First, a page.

By Maureen Paraventi | Guest Writer
“I’m not sad about any of my life. It’s so unconventional. It doesn’t look anything like I thought it would.” – Edie Falco
I knew what was coming. My co-worker Rose was midway through her second chocolate martini and feeling loose enough at our after-work get-together to stop talking about her marriage and instead, start talking about my non-marriage.
“I don’t get it. Why haven’t you ever been married?” she asked, in a disbelieving tone.
I sighed. “You know, this is the third time you’ve asked me that. Remember? We had that whole conversation about it at the office Christmas party last year.”
Looking deeply perplexed, she sipped at her drink, not ready to drop the subject. “I just mean…you’re so attractive and you have such a great personality. How is it that you’ve never been married?”
That’s what she said. What she meant was: What’s wrong with you? Are you some kind of a freak? Couldn’t you get a man? Are you man hater? Or a lesbian? (Not that there would be anything wrong with that—and actually, it’s no longer a valid excuse to be single, now that same-sex marriage is legal).
It’s possible that I was imagining more subtext than Rose intended, and to be fair, she was not the first person who’d put me on the spot about my single status.
On a regular basis, people I meet express astonishment at my never having tied the knot, taken the plunge, walked down the aisle to what is widely assumed to be a happily ever after existence. I am expected to explain myself—to defend my life choices—often to people I’ve just met.
Well-mannered folk who would almost never consider prying into the private lives of a brand new acquaintance have no reluctance in doing so when they find out that she’s an old maid. (Yeah, I’m owning that term.)
I’ve experienced this with bosses, co-workers, a man at a class reunion whom I hadn’t seen in thirty years, dental hygienists, a stranger sitting next to me on an airplane, manicurists, and various random strangers at parties.
A polite conversation can suddenly turn awkward if I let slip that I am an old maid. (I did recently have a different experience with a hair stylist who is divorced and struggling to raise two kids with no financial help from her ex. When she found out that I’d never been married, she said, “How’d you get so lucky?” But that reaction is the exception.)
People want an explanation. A story. Something that makes you make sense to them. After all, isn’t everybody supposed to grow up and get married?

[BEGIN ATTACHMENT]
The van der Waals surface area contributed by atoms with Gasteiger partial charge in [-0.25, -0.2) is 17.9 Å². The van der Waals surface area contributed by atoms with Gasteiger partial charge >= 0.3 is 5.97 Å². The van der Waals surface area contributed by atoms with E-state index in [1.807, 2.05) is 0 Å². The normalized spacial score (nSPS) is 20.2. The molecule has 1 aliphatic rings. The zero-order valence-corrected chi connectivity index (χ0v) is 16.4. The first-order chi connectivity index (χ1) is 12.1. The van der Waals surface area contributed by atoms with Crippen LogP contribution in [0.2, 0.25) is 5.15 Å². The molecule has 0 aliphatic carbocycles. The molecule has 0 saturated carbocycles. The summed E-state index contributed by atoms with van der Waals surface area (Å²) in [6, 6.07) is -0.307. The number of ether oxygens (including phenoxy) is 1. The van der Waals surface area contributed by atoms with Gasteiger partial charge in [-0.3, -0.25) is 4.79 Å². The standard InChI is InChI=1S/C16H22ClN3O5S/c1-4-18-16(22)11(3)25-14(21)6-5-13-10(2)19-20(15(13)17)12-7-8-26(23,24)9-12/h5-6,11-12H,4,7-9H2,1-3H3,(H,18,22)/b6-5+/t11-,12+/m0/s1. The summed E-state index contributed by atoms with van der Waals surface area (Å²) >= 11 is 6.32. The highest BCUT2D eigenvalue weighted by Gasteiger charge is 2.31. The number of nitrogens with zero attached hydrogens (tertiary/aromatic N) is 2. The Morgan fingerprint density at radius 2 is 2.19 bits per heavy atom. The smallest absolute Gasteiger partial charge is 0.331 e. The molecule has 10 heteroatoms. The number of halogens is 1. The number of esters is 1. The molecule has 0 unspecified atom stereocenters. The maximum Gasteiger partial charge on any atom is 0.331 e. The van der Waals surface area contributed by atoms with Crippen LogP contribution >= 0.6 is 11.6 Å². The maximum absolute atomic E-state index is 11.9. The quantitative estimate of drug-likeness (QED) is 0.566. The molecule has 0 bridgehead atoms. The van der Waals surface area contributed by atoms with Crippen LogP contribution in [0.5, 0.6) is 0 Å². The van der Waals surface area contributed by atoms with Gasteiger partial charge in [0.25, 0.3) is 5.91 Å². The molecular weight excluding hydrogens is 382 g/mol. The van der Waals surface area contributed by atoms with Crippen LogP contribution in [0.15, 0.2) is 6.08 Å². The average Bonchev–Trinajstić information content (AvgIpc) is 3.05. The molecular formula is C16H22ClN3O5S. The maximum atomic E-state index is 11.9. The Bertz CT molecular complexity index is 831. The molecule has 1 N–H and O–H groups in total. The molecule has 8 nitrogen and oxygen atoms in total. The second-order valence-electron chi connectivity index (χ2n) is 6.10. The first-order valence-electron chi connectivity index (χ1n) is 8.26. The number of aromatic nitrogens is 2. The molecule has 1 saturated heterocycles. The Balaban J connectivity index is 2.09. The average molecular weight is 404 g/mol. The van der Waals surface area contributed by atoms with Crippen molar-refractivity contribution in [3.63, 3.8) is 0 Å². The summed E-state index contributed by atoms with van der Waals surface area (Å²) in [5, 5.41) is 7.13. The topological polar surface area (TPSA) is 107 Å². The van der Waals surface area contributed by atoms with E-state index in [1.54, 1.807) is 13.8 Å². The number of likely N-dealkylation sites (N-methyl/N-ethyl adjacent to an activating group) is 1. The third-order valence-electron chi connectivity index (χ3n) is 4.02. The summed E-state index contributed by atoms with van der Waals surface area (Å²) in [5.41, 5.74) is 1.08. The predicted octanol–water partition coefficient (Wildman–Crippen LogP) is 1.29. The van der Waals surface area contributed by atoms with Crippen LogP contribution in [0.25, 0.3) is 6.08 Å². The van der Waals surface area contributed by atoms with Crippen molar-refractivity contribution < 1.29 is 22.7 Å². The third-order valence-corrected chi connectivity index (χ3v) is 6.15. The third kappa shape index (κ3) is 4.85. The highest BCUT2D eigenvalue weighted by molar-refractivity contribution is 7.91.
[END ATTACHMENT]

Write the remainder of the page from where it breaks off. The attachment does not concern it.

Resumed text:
For years, I’d stammer out some cliché intended to put people at ease, like, “I never met the right guy,” or “I moved around a lot for my career.” While that may have satisfied their curiosity, it invariably made me feel worse. Why did I have to apologize for who I was? Assure others that I was normal (in most respects)?
As I grew older, people became even more inquisitive and judgmental. After all, the bloom was off the rose. Even if I came to my senses and made a determined effort to find a spouse, I had aged out of my peak mate-attracting years.
Eventually the questions took a toll on my self-esteem, causing me to question myself and my choices.
Had I made a horrible mistake by not prioritizing getting married? Did everyone else know something I didn’t know? Would I someday deeply regret not having “Mrs.” in front of my name?
Seeing one friend after another get married multiplied my doubts and made me wonder: “Is there something wrong with me?”
I’d wake up abruptly in the middle of the night, overwhelmed by a sick feeling of dread, thinking: “I FORGOT TO GET MARRIED!”
When I was young, I did assume that someday I’d get hitched and have a family. I didn’t have a clear picture of what that would look like, although I was definite about not wanting to do a lot of housework, like my mother did. (I still don’t; I pay someone to clean my house). I had no interest in cooking—another of her daily chores—and as for motherhood urges, I preferred Barbies to baby dolls.